CINCINNATI -- While he can’t remove the pain Brogan Dulle’s family is going through, Jeff Ruby wants to do something to benefit them.
On Sunday, a day after the University of Cincinnati student's funeral, Ruby announced via Twitter that he has decided to give $7,500 to Brogan’s younger brother, Tim, by way of a college scholarship.
Those funds were originally dedicated to the search effort to find Brogan. The 21-year-old was found dead inside a home near his apartment on May 26, eight days after his disappearance.
Ruby's tweet read, "At the advice of Cincinnati police, my reward money will not be issued. I have chosen to use it for Tim Dulle's tuition at the University of Cincinnati. Tim just graduated from Turpin High School.”
The eccentric restaurateur says he has also talked about the reward money with UC President Santa Ono, who offered an additional $10,000 to the search effort.
Shout out to incoming Bearcat Tim Dulle as he graduates from Turpin. Rocking a UC bow tie. Proud of you buddy! pic.twitter.com/fAuCZZNhJE— Santa J. Ono (@PrezOno) June 1, 2014
“I've actually had discussions with President Ono that the money will go to the university of Cincinnati and offer a scholarship which would be better for the family so they don't have to pay taxes on me just handed them the money."
Ono hasn't said what he plans to do with the money he offered.
One of the choices for Ruby would have been to give it to the woman who led police to Brogan Dulle’s body, Miriam Martinez.
Cincinnati police Assistant Chief Dave Bailey says Martinez called police on the night of May 26 because she thought there was an intruder at 173 E. McMillan St. in Mount Auburn.
But it turned out to be Brogan’s body.
Martinez found Brogan in a dark corner of the building’s basement. She was onsite to inspect the property, which is currently being rehabilitated.
Martinez said she has come forward in an attempt to claim up to $20,000 that was raised as a reward for clues in Brogan's disappearance.
She told WCPO she hopes to qualify for at least the $2,500 in reward money donated to Crime Stoppers by the Dulle family so she can give it to a Cincinnati mentoring program called the Institute of Youth Development and Excellence (IYDE).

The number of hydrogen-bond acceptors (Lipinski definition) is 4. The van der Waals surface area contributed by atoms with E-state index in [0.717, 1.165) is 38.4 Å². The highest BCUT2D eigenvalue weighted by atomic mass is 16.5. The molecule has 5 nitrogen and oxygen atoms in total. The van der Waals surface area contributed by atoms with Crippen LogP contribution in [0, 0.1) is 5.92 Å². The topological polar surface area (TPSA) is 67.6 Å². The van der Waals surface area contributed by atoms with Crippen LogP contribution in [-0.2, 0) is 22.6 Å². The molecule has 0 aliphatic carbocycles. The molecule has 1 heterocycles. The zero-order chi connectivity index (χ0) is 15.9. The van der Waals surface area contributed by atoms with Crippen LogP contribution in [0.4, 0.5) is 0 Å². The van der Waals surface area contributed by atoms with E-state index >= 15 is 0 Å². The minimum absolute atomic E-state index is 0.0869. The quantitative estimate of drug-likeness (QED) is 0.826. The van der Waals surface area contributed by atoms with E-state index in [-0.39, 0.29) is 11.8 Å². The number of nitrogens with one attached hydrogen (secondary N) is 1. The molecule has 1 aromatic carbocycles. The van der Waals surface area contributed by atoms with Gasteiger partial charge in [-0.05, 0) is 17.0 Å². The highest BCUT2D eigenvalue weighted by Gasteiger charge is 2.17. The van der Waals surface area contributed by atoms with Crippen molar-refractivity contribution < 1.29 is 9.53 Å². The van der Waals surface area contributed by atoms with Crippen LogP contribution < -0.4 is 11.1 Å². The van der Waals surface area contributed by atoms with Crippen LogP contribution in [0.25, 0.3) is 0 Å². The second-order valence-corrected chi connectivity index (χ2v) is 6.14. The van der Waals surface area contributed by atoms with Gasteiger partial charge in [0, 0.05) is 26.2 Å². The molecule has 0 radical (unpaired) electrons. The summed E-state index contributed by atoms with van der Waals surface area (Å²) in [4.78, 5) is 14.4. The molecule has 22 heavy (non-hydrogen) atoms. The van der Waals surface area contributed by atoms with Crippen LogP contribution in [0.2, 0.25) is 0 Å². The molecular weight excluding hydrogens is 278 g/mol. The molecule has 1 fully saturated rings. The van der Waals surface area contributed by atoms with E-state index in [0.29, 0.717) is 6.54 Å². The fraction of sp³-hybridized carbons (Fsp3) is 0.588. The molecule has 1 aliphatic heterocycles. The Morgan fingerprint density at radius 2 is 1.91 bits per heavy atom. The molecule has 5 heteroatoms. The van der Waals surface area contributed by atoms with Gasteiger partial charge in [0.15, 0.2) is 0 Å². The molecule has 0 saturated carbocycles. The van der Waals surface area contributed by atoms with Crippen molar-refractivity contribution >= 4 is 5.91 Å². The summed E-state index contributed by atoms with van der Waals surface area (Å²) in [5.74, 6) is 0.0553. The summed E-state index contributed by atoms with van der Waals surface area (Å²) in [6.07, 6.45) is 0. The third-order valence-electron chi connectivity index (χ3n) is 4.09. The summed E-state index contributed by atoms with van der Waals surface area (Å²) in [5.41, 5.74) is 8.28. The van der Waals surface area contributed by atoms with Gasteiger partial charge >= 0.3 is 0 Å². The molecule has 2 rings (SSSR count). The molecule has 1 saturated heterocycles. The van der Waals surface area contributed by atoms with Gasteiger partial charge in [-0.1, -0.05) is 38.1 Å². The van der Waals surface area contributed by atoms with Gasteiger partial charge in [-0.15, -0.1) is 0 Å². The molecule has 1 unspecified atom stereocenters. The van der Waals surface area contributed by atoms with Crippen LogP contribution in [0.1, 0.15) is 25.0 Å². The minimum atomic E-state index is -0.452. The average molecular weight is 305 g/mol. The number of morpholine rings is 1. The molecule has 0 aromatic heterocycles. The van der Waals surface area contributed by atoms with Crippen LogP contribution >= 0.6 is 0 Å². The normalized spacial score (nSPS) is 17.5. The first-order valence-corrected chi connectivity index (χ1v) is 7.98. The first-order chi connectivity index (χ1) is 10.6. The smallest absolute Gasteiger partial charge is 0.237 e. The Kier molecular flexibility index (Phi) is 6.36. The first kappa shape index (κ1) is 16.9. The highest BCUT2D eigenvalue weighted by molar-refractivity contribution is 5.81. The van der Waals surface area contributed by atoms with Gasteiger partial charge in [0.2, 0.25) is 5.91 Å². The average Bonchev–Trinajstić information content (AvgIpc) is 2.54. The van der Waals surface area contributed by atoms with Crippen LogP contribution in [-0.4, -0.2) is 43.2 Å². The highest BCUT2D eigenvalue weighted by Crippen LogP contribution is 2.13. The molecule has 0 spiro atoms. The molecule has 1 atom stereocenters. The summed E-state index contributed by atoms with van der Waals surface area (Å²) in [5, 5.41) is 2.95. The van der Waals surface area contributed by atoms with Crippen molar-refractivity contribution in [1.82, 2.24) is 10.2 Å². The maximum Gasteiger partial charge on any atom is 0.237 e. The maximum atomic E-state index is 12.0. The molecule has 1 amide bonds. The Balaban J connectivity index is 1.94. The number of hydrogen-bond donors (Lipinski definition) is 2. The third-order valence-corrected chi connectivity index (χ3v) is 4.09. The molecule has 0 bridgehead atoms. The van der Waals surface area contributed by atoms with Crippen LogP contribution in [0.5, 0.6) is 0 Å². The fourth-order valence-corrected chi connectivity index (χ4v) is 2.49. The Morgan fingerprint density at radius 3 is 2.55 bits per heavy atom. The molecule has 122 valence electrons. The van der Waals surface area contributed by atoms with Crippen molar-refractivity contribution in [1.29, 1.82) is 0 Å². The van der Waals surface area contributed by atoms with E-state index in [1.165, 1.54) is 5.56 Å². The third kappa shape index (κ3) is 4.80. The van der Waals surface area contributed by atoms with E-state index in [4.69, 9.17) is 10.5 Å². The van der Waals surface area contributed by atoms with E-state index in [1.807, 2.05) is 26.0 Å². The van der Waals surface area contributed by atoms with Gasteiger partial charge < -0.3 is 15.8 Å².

“In this unexplainable difficult situation, I want something good to come out of it,” Martinez said. “I want something to be prevented."
According to IYDE’s website, the organization’s mission is to “assist communities in developing increased capacity to establish and maintain effective youth development programs based on mentorship and positive character development.”
IYDE Executive Director Riyad Shamma said any money received would go toward preventing future suicides in the youth community.
But Ruby said he's not certain Martinez should get the money because she didn't find the body, police officers did.
My followers should know that according to Ast. Chief Bailey the POLICE "discovered Brogan's body not the landlord as @WCPO reported.— Jeff Ruby (@TheRealJeffRuby) June 1, 2014
Bailey said police attempted to contact Martinez a few times during the search for Brogan but she didn't return their calls.
But Martinez released a statement Monday claiming that she was never contacted by police at her phone number.
"I was never contacted, that is to say I never received any calls, I never saw any notes on the door of the building. I cannot speak to the efforts by the police but I trust that they did their job," the statement from Martinez read.
Ruby also tweeted that, “As a sponsor of Crime Stoppers, Board member of Texas Equaasearch & citizen of Cincinnati I can't extend reward $ to ANY1 not entitled to it.”
Crime Stoppers Executive Director Gene Ferrara said his organization's board will decide what to do with the $2,500 at its next meeting on June 13.
"We will rely on the Cincinnati Police Department to tell us whether or not this tip – this call – led directly to the discovery of the body," Ferrara said.
But he said Ono and Ruby will have to decide for themselves what to do with their money.
"We will share with (Ono and Ruby) what our process came up with, what decision we made and what we based it on – and then they have to make a decision on what they want to do with their reward," she said.
Ruby said he is considering a personal donation to IYDE. A dollar amount wasn't stated.
Web editor Max Alter contributed to this report.